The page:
where separate budgets for husband and wife are common, and little pooling
of resources is evident.
The editors urge that household and community should be seen, not as organizational
forms, but as "clusters of interactions." Said interactions
are ways of behaving that are "defined by local context" and
"history." Indeed, the interactions in question are "structured"
by household and community interfaces, yielding different orientations
to production -- the "peasant" type, "production for international
markets," and "responses to international markets."
It will be apparent to the reader that these are, of course, not conclusions
of real substance. Nor are these observations about household variability
news to students of Anthropology 101. To this reader, they are lifelessly
abstract and rhetorically platitudinous. I think this unfortunate result
obtains in large measure because the concept "interface" is
ill defined, weakly conceived, and under-theorized. Granted, there is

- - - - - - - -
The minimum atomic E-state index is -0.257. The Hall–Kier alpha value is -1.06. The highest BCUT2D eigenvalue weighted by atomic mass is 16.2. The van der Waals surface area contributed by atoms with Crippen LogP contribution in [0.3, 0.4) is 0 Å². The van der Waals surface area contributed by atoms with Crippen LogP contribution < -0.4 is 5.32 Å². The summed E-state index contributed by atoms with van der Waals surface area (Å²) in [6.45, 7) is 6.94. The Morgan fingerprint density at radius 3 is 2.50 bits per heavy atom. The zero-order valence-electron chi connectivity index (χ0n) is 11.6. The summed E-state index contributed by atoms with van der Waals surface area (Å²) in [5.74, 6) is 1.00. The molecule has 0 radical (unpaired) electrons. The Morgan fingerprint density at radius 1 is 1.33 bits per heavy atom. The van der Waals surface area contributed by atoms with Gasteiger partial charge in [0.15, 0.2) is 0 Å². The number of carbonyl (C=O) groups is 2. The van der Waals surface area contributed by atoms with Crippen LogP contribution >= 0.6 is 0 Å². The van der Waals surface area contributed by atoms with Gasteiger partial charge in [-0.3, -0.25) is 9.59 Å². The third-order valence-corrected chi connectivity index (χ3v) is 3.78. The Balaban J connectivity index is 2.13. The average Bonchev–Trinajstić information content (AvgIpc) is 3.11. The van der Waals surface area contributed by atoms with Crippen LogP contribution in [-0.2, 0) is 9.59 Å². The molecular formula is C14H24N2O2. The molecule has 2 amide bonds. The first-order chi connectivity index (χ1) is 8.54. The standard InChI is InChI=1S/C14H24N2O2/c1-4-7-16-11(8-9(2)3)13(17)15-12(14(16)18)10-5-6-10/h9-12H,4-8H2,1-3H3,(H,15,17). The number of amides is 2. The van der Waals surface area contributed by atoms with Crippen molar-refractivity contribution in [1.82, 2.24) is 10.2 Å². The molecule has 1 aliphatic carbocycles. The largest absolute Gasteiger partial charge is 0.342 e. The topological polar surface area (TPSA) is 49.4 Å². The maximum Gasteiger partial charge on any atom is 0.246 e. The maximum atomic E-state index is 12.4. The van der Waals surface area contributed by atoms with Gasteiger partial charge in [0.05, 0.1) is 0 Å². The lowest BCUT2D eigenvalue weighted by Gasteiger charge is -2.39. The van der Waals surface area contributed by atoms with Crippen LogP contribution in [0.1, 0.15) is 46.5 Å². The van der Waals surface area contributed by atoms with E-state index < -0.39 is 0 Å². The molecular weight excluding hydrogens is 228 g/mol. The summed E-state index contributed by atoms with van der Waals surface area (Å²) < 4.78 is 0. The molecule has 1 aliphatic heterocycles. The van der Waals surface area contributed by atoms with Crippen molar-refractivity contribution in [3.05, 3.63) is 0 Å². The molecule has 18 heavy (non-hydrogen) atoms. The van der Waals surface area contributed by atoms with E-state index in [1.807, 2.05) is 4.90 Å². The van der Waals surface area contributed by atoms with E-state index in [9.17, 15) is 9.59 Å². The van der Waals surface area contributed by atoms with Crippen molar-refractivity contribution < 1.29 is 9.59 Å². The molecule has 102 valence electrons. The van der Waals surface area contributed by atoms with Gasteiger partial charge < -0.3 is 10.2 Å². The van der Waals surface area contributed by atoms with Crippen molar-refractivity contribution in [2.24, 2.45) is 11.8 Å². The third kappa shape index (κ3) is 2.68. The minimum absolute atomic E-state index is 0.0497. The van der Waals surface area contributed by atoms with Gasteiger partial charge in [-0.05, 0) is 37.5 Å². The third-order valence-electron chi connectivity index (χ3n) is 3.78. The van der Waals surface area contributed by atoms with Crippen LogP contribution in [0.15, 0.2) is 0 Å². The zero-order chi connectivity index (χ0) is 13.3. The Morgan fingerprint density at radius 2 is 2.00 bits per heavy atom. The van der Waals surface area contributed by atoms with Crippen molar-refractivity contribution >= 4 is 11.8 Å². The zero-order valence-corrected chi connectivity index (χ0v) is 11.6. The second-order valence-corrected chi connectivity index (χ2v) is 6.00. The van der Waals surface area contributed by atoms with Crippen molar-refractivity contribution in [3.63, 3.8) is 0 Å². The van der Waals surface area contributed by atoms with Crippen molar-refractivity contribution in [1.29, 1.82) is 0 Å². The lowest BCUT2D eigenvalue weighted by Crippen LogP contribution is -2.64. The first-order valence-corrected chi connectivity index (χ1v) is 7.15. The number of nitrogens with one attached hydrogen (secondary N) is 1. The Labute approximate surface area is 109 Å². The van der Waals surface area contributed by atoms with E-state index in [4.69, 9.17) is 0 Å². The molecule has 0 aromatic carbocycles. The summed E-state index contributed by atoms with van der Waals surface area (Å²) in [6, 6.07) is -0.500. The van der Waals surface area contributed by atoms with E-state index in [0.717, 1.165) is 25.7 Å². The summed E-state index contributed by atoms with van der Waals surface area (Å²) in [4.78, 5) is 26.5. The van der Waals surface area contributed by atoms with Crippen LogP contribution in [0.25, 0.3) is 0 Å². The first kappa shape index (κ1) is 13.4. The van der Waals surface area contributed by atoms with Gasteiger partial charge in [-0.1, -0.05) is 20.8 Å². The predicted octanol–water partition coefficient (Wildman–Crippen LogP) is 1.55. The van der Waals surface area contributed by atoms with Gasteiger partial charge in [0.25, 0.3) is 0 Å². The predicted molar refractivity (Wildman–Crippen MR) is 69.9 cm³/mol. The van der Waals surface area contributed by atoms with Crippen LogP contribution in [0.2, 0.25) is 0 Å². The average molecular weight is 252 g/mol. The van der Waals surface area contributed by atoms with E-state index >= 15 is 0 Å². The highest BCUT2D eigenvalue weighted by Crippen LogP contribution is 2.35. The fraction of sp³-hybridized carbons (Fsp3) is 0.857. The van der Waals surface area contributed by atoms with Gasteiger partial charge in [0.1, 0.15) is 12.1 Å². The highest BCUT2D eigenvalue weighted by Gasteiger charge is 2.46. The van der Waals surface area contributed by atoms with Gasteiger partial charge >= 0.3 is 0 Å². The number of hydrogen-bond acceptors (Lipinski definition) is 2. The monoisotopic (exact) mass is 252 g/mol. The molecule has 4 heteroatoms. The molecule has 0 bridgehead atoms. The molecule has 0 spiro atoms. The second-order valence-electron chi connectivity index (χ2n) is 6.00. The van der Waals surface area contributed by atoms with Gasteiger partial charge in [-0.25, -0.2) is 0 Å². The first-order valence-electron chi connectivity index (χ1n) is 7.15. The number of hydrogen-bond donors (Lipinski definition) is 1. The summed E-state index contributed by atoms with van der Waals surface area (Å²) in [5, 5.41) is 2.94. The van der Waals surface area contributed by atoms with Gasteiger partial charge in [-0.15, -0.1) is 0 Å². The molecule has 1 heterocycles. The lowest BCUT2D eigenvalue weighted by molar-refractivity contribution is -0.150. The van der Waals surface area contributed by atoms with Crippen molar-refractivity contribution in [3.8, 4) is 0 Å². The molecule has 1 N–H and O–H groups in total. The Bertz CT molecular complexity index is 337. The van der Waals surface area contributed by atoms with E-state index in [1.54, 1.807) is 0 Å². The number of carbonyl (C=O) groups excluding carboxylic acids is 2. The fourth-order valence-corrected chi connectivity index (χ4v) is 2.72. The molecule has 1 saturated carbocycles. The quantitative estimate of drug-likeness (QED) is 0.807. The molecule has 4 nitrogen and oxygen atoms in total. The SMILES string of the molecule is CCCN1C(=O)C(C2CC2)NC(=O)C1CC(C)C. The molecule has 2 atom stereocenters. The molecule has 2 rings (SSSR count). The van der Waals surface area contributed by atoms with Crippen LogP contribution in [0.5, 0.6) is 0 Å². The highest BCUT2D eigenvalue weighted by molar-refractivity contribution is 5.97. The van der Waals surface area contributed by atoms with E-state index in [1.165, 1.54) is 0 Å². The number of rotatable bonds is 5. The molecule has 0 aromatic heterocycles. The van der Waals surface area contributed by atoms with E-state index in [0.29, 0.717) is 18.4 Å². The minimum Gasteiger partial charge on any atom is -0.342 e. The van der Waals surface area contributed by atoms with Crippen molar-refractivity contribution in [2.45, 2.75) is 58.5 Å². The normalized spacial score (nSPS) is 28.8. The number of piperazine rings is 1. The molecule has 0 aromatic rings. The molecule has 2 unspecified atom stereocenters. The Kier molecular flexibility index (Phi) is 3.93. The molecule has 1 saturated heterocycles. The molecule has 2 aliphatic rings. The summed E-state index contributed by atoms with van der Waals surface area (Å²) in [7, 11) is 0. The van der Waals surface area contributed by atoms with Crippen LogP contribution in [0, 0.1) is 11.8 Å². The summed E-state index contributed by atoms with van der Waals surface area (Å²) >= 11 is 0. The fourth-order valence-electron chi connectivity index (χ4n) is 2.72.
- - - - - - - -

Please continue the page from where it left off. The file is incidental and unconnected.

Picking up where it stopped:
much that is useful in looking at relations, linkages, connections between
identifiable entities, and in viewing them within the context of access
to resources. But notwithstanding the novel nomenclature, there is nothing
present, theoretically or methodologically, in "interfaces"
that has not been intrinsic to established social science inquiry for
The editors write, "Our theoretical perspective in looking at the
interface is one that images clusters of people [households] and clusters
of clusters of people [communities] in the context of larger political
and economic structures which impinge on, structure and limit people's
ability to act and interact." Conceivably, the clustering concept
could be applied ad infinitum. But on balance, what would we gain in conceiving
of an abstract third-order cluster rather than in conceptualizing, say,
a nation-state, a trans-national corporation, an organized church, or
an international revolutionary movement?